Another feature of Lodge skillets that chefs love is they come preseasoned and ready to use. Rub a little oil on it, and you are off to the races! Or off to the cooking range, at least. And buyers with nut allergies have no reason to worry: the products are preseasoned with soybean oil at the foundry. No peanut oils (or animal fats) are used.
Made of heavy-duty twelve-gauge and carbon steel, these Lodge pans will stand up to a lifetime of wear and tear. The only places they should NOT go in the kitchen are in the dishwasher or the microwave. They should be handwashed with a mild soap (or plain water), dried immediately, and rubbed lightly with oil before they are returned to storage. This simple process will keep a Lodge carbon steel frying pan in excellent shape.
3. Matfer Bourgeat Black Steel Round Fry Pan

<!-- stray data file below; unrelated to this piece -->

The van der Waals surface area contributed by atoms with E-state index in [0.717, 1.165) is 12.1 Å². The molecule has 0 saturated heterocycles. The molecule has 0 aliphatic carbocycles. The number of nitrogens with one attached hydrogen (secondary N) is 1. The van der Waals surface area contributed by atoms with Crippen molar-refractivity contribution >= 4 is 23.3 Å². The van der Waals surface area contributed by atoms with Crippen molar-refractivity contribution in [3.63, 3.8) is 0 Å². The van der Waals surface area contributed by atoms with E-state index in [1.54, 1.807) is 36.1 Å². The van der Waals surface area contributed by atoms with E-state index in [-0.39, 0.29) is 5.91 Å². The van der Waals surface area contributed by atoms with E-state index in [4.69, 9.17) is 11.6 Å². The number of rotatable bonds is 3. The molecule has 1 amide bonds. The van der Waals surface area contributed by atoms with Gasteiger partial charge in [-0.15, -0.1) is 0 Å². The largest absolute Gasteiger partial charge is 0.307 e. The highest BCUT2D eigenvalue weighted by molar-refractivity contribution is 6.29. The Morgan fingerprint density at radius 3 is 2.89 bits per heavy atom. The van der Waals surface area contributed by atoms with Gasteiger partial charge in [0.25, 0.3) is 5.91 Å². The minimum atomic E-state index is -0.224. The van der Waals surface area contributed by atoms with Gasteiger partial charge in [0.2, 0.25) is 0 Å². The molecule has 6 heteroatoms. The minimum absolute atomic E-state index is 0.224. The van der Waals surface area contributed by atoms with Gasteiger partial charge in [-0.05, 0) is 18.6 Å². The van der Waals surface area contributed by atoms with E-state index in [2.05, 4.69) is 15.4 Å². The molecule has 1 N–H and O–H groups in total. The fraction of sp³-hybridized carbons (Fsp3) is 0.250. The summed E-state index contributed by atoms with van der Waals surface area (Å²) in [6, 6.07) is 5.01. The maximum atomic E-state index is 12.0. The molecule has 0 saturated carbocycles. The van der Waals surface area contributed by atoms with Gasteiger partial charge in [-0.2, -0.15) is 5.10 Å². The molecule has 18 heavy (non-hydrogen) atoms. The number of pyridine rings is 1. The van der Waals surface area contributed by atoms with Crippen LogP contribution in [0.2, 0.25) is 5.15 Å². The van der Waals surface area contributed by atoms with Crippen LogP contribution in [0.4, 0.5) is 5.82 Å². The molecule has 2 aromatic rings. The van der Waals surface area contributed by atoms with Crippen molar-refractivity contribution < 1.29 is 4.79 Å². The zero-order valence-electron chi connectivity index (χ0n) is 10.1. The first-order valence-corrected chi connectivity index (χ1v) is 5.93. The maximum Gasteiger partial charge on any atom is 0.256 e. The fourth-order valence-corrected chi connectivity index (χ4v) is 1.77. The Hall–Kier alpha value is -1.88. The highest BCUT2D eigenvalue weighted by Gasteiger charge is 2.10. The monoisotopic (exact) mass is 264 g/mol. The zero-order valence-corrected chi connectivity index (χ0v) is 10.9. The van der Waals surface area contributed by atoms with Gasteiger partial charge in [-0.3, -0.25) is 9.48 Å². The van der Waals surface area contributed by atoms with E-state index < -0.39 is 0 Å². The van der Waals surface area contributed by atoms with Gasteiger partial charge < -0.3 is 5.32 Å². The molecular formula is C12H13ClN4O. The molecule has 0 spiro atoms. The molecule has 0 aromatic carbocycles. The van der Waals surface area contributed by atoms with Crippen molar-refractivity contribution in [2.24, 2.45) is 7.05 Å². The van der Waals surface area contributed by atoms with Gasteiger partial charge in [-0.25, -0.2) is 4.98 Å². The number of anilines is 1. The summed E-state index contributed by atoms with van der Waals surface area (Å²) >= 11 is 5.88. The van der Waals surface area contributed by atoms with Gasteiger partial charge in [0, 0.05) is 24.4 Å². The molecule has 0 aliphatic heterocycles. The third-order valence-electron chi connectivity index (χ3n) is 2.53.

This carbon steel pan from French company Matfer Bourgeat offers an impressive eight different sizes, making it a popular choice in professional kitchens, as well as a great pick for any aspiring home chef. Whether you need a pan as petite as 8 5/8 inches, or as wide as 14 ¾ inches, Matfer Bourgeat has a carbon steel option for everyone.
Chefs have trusted Matfer Bourgeat for more than two centuries, and their carbon steel pans are ideal for everything from the perfectly seared steak to a perfectly folded omelet. These pans can go straight from the cooktop into the oven: they are oven-safe at any temperature.
The pan’s steel handle is welded to its body for security, and the pan will need to be seasoned before using it. The reviews are mixed on the manufacturer’s directions for seasoning, and it is worth checking out recommendations from other users who have successfully seasoned a Matfer Bourgeat pan. Just as is the case with cast iron cookware, seasoning in carbon steel may take some tinkering to achieve the desired result.